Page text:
Designing Pastures

People tend to think in squares or straight lines. I remember a junior high school art teacher who asked her class to draw a line. Twenty-eight out of the thirty kids (me included) drew a short straight line. Only one drew a line that had a curve and another drew a circle. That is probably why when you look at pasture fences they tend to be squares of different sizes.

For pastures this is not always the best answer.  First of all, if you turn your horses out together an aggressive horse can easily trap a more timid one in a corner or keep them away from water.  This doesn’t mean that all your fences must be circles or maze like but being aware of it can help you from making costly design mistakes. If your fence follows the contours of the land instead of going up a hill it will go a long way to helping to prevent erosion.  And always use your pasture fence to keep horses out of a stream whenever possible – as tempting as it is to see them standing in the stream or splashing in the water.

Secondly, when designing pastures keep in mind how many times you will need to walk out to them. Even if you use turning your horses out as your way of getting the recommended 10,000 steps per day, keep in mind that you may occasionally have to leave your horses in someone else’s care and having an easy to work efficient system will make it much easier to find help and will cut down on the margin of error.  If you design your pasture in a wheel shape with all the gates meeting at a central heavy use area it can make it much easier to catch and lead two or more horses at a time, as well as save you lots of steps.

If you think you might have stallions on site or even if you have a grumpy old gelding or mare who like Garbo “wants to be alone”. You might consider leaving alleys between pastures. Always make sure you can fit your mowing equipment along them or you will be spending a lot of time with a weedeater in hand.  Most importantly, and this is something I see forgotten a great deal of the time, ALWAYS have a perimeter fence on your property – because horses have a habit of getting out when you least expect it and it is better to find them in the back 40 than on the highway.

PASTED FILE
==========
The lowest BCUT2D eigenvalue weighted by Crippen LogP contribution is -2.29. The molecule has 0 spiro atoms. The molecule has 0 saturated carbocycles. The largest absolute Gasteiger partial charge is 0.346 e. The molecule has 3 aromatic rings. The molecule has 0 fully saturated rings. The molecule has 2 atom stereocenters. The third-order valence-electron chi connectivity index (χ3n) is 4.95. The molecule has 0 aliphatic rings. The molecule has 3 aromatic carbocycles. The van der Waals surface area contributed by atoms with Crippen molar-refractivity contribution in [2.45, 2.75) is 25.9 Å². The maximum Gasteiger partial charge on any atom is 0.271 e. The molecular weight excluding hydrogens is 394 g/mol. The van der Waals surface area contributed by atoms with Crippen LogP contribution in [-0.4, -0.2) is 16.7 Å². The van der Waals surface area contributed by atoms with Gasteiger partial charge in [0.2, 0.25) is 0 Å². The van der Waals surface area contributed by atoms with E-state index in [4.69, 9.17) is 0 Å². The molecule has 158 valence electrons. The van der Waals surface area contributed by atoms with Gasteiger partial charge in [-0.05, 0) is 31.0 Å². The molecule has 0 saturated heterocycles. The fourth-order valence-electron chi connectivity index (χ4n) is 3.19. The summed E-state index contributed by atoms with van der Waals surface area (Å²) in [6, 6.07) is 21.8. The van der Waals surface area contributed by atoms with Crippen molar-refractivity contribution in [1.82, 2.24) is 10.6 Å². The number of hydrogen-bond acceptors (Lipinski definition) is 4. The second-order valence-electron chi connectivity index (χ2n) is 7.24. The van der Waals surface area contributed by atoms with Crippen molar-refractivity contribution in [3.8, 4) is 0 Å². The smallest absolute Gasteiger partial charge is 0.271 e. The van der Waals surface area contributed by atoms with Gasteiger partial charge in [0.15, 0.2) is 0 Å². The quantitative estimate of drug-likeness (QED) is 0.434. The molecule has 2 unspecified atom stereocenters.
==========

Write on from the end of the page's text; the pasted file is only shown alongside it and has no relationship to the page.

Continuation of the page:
These websites have some good information about pasture design

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Shelly Ingram

I am a third generation horsewoman; My father operated a 50 horse boarding and training facility in northern California, where he specialized in re-training spoiled horses. I was his demonstration rider and general assistant in all aspects of running the ranch. I went on to work for several major show and race horse trainers, eventually opening my own barn where I focused on Junior and Amateur riders. I have trained numerous champion horses and riders on all levels and in variety of disciplines. I have also worked as a journalist and have more than a decade of experience in land use planning.

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